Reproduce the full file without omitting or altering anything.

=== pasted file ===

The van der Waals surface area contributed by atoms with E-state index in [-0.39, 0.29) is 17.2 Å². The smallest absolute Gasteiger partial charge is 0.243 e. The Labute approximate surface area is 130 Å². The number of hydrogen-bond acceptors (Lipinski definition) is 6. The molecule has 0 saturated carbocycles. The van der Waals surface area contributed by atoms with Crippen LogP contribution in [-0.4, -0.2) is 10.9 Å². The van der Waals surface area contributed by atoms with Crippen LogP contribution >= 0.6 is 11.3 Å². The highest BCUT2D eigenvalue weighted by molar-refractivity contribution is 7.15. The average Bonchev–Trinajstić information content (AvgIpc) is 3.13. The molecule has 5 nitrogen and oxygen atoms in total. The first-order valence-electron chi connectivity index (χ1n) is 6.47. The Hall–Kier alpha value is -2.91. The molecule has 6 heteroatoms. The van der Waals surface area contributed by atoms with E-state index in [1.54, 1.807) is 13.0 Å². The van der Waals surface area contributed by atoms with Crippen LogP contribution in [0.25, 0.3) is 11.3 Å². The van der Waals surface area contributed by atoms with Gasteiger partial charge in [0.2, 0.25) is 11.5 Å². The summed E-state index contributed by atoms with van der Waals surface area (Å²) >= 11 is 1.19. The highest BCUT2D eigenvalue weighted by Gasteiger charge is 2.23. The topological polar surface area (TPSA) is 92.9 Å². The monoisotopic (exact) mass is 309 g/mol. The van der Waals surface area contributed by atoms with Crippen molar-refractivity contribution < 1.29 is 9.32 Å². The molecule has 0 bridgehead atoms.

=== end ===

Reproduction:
The van der Waals surface area contributed by atoms with E-state index in [-0.39, 0.29) is 17.2 Å². The smallest absolute Gasteiger partial charge is 0.243 e. The Labute approximate surface area is 130 Å². The number of hydrogen-bond acceptors (Lipinski definition) is 6. The molecule has 0 saturated carbocycles. The van der Waals surface area contributed by atoms with Crippen LogP contribution in [-0.4, -0.2) is 10.9 Å². The van der Waals surface area contributed by atoms with Crippen LogP contribution >= 0.6 is 11.3 Å². The highest BCUT2D eigenvalue weighted by molar-refractivity contribution is 7.15. The average Bonchev–Trinajstić information content (AvgIpc) is 3.13. The molecule has 5 nitrogen and oxygen atoms in total. The first-order valence-electron chi connectivity index (χ1n) is 6.47. The Hall–Kier alpha value is -2.91. The molecule has 6 heteroatoms. The van der Waals surface area contributed by atoms with E-state index in [1.54, 1.807) is 13.0 Å². The van der Waals surface area contributed by atoms with Crippen LogP contribution in [0.25, 0.3) is 11.3 Å². The van der Waals surface area contributed by atoms with Gasteiger partial charge in [0.2, 0.25) is 11.5 Å². The summed E-state index contributed by atoms with van der Waals surface area (Å²) >= 11 is 1.19. The highest BCUT2D eigenvalue weighted by Gasteiger charge is 2.23. The topological polar surface area (TPSA) is 92.9 Å². The monoisotopic (exact) mass is 309 g/mol. The van der Waals surface area contributed by atoms with Crippen molar-refractivity contribution < 1.29 is 9.32 Å². The molecule has 0 bridgehead atoms.